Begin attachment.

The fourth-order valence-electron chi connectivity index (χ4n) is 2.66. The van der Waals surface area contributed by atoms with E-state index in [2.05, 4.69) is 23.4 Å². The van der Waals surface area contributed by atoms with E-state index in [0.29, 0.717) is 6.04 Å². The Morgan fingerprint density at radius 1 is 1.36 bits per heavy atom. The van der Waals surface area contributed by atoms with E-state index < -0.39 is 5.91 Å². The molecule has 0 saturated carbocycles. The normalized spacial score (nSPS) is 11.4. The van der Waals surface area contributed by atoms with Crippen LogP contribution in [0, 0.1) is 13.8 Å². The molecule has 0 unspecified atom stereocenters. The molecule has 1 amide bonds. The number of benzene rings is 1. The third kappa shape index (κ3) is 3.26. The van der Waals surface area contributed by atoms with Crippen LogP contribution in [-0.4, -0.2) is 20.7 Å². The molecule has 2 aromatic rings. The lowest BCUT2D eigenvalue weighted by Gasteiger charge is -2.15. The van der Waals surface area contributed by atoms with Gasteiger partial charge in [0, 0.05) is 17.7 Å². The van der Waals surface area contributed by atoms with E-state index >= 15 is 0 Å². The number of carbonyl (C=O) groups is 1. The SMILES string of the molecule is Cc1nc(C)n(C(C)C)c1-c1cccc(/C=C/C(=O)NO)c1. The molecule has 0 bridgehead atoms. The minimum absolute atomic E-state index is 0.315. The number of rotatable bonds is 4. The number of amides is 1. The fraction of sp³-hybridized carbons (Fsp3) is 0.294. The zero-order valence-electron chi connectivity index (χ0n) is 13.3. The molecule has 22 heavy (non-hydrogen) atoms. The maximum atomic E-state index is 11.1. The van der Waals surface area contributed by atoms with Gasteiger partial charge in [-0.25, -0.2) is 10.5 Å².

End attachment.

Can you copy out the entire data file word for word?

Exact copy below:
The fourth-order valence-electron chi connectivity index (χ4n) is 2.66. The van der Waals surface area contributed by atoms with E-state index in [2.05, 4.69) is 23.4 Å². The van der Waals surface area contributed by atoms with E-state index in [0.29, 0.717) is 6.04 Å². The Morgan fingerprint density at radius 1 is 1.36 bits per heavy atom. The van der Waals surface area contributed by atoms with E-state index < -0.39 is 5.91 Å². The molecule has 0 saturated carbocycles. The normalized spacial score (nSPS) is 11.4. The van der Waals surface area contributed by atoms with Crippen LogP contribution in [0, 0.1) is 13.8 Å². The molecule has 0 unspecified atom stereocenters. The molecule has 1 amide bonds. The number of benzene rings is 1. The third kappa shape index (κ3) is 3.26. The van der Waals surface area contributed by atoms with Crippen LogP contribution in [-0.4, -0.2) is 20.7 Å². The molecule has 2 aromatic rings. The lowest BCUT2D eigenvalue weighted by Gasteiger charge is -2.15. The van der Waals surface area contributed by atoms with Gasteiger partial charge in [0, 0.05) is 17.7 Å². The van der Waals surface area contributed by atoms with E-state index >= 15 is 0 Å². The number of carbonyl (C=O) groups is 1. The SMILES string of the molecule is Cc1nc(C)n(C(C)C)c1-c1cccc(/C=C/C(=O)NO)c1. The molecule has 0 bridgehead atoms. The minimum absolute atomic E-state index is 0.315. The number of rotatable bonds is 4. The number of amides is 1. The fraction of sp³-hybridized carbons (Fsp3) is 0.294. The zero-order valence-electron chi connectivity index (χ0n) is 13.3. The molecule has 22 heavy (non-hydrogen) atoms. The maximum atomic E-state index is 11.1. The van der Waals surface area contributed by atoms with Gasteiger partial charge in [-0.25, -0.2) is 10.5 Å².